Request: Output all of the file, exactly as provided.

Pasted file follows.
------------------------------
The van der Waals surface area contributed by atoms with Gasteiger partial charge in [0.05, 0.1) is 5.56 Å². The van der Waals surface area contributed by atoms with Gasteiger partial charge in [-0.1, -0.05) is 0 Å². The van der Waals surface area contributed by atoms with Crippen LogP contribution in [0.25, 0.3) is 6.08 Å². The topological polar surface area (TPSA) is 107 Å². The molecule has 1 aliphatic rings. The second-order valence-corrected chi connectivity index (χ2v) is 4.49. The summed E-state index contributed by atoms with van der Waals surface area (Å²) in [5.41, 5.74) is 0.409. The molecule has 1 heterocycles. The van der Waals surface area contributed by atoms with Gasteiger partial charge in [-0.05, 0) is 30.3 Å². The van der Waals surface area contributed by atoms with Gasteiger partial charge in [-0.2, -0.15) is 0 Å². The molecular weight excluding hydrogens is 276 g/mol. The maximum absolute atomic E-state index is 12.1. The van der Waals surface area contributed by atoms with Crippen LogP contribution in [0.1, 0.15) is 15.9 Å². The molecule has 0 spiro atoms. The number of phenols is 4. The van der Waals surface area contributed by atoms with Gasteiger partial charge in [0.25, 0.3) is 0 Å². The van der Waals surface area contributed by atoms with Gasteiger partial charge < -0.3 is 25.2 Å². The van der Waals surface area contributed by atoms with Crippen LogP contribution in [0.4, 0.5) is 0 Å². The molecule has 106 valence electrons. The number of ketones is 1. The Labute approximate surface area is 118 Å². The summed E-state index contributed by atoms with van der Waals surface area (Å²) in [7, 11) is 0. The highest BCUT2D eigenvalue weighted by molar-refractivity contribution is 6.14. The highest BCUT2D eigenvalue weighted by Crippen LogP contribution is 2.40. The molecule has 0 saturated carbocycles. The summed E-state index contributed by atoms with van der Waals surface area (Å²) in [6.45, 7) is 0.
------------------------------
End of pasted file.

The van der Waals surface area contributed by atoms with Gasteiger partial charge in [0.05, 0.1) is 5.56 Å². The van der Waals surface area contributed by atoms with Gasteiger partial charge in [-0.1, -0.05) is 0 Å². The van der Waals surface area contributed by atoms with Crippen LogP contribution in [0.25, 0.3) is 6.08 Å². The topological polar surface area (TPSA) is 107 Å². The molecule has 1 aliphatic rings. The second-order valence-corrected chi connectivity index (χ2v) is 4.49. The summed E-state index contributed by atoms with van der Waals surface area (Å²) in [5.41, 5.74) is 0.409. The molecule has 1 heterocycles. The van der Waals surface area contributed by atoms with Gasteiger partial charge in [-0.05, 0) is 30.3 Å². The van der Waals surface area contributed by atoms with Gasteiger partial charge in [-0.2, -0.15) is 0 Å². The molecular weight excluding hydrogens is 276 g/mol. The maximum absolute atomic E-state index is 12.1. The van der Waals surface area contributed by atoms with Crippen LogP contribution in [0.1, 0.15) is 15.9 Å². The molecule has 0 spiro atoms. The number of phenols is 4. The van der Waals surface area contributed by atoms with Gasteiger partial charge in [0.25, 0.3) is 0 Å². The van der Waals surface area contributed by atoms with Gasteiger partial charge < -0.3 is 25.2 Å². The van der Waals surface area contributed by atoms with Crippen LogP contribution in [0.4, 0.5) is 0 Å². The molecule has 106 valence electrons. The number of ketones is 1. The Labute approximate surface area is 118 Å². The summed E-state index contributed by atoms with van der Waals surface area (Å²) in [7, 11) is 0. The highest BCUT2D eigenvalue weighted by molar-refractivity contribution is 6.14. The highest BCUT2D eigenvalue weighted by Crippen LogP contribution is 2.40. The molecule has 0 saturated carbocycles. The summed E-state index contributed by atoms with van der Waals surface area (Å²) in [6.45, 7) is 0.